Horsey, Norfolk

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Horsey
Horsey-g1.jpg
Horsey All Saints
Horsey is located in Norfolk
Horsey
Horsey
Horsey shown within Norfolk
Area 8.49 km2 (3.28 sq mi)
Population 99 (2001)
• Density 12/km2 (31/sq mi)
OS grid reference TG4523
Civil parish
  • Horsey
District
Shire county
Region
Country England
Sovereign state United Kingdom
Post town GREAT YARMOUTH
Postcode district NR29
Dialling code 01493
Police Norfolk
Fire Norfolk
Ambulance East of England
EU Parliament East of England
UK Parliament
List of places
UK
England
Norfolk
52°44′56″N 1°38′20″E / 52.749°N 1.639°E / 52.749; 1.639Coordinates: 52°44′56″N 1°38′20″E / 52.749°N 1.639°E / 52.749; 1.639

Horsey is a village and civil parish in the English county of Norfolk within The Broads National Park. It covers an area of 8.49 km2 (3.28 sq mi) and had a population of 99 in 40 households at the 2001 census.[1] At the 2011 Census the population remained less than 100 and was included in the civil parish of Sea Palling. For the purposes of local government, it falls within the district of North Norfolk.

It is situated at the end of Horsey Mere, a nature reserve.

Horsey windpump is the youngest Windpump in the Broads having been built by Dan England in 1912 and is in the care of the National Trust. It was struck by lightning in 1943 and ceased working at this time. It has recently succumbed to the elements and ravages of time and is currently without sails. It is due to have its cap and sails repaired and reinstated in an exciting restoration project during 2016 with a longer ambition of having it fully restored to working order. The tea room and Windpump is open from March until October but the wider estate is open all year.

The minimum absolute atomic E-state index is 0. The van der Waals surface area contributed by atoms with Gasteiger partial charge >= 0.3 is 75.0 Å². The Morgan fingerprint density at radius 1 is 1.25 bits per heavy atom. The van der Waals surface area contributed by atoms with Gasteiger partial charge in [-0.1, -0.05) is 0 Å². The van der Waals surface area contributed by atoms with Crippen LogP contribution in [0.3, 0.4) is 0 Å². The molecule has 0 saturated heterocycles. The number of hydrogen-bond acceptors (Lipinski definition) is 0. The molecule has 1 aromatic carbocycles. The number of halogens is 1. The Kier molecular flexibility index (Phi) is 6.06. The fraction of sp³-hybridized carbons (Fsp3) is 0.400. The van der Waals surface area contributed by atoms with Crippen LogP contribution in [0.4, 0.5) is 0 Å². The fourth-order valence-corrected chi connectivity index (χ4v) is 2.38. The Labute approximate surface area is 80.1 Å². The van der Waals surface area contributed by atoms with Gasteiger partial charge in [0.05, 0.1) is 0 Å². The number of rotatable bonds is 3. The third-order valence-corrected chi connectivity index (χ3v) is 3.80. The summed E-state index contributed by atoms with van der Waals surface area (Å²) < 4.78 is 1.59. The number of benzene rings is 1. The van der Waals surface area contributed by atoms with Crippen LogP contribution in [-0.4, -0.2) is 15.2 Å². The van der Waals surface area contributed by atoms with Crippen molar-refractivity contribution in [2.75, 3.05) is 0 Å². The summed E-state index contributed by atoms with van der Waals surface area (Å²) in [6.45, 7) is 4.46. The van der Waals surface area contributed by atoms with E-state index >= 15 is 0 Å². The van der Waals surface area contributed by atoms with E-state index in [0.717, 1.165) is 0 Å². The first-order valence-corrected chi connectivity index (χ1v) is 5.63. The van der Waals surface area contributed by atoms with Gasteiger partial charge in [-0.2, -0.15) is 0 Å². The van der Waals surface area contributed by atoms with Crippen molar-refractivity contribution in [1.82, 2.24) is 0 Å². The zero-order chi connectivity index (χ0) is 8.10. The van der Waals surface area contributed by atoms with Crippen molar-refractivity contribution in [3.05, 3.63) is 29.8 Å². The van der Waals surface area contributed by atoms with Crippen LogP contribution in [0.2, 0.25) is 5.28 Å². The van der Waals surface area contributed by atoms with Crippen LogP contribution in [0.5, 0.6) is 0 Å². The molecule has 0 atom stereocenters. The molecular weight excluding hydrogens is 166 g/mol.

Horsey has often taken the brunt of devastating floods and violent coastal storms and, on some notable occasions, the sea has entered the Broads, rendering the water salty and killing large numbers of wildlife. The 18th century owner of Horsey, Sir Berney Brograve, by reviving a previous Act of Parliament, unsuccessfully tried to have the sea breaches repaired after many destructive inundations of his estate.

The church of Horsey All Saints is one of 124 existing round-tower churches in Norfolk.

The coast next to the village, known as Horsey Dunes, is a major wildlife site. During the months of November to January, a colony of Grey Seals heads on to the beach to give birth to seal pups. Creating a beautiful local attraction for many wildlife enthusiasts.

Beach near Horsey Corner
Horsey windpump

Further reading[edit]

  • Nicol, Cheryl (2016). Sir Berney Brograve: A Very Anxious Man. CreateSpace Independent Publishing. ISBN 978-1518771972. 

Notes[edit]

  1. ^ Census population and household counts for unparished urban areas and all parishes. Office for National Statistics & Norfolk County Council (2001). Retrieved 20 June 2009.

External links[edit]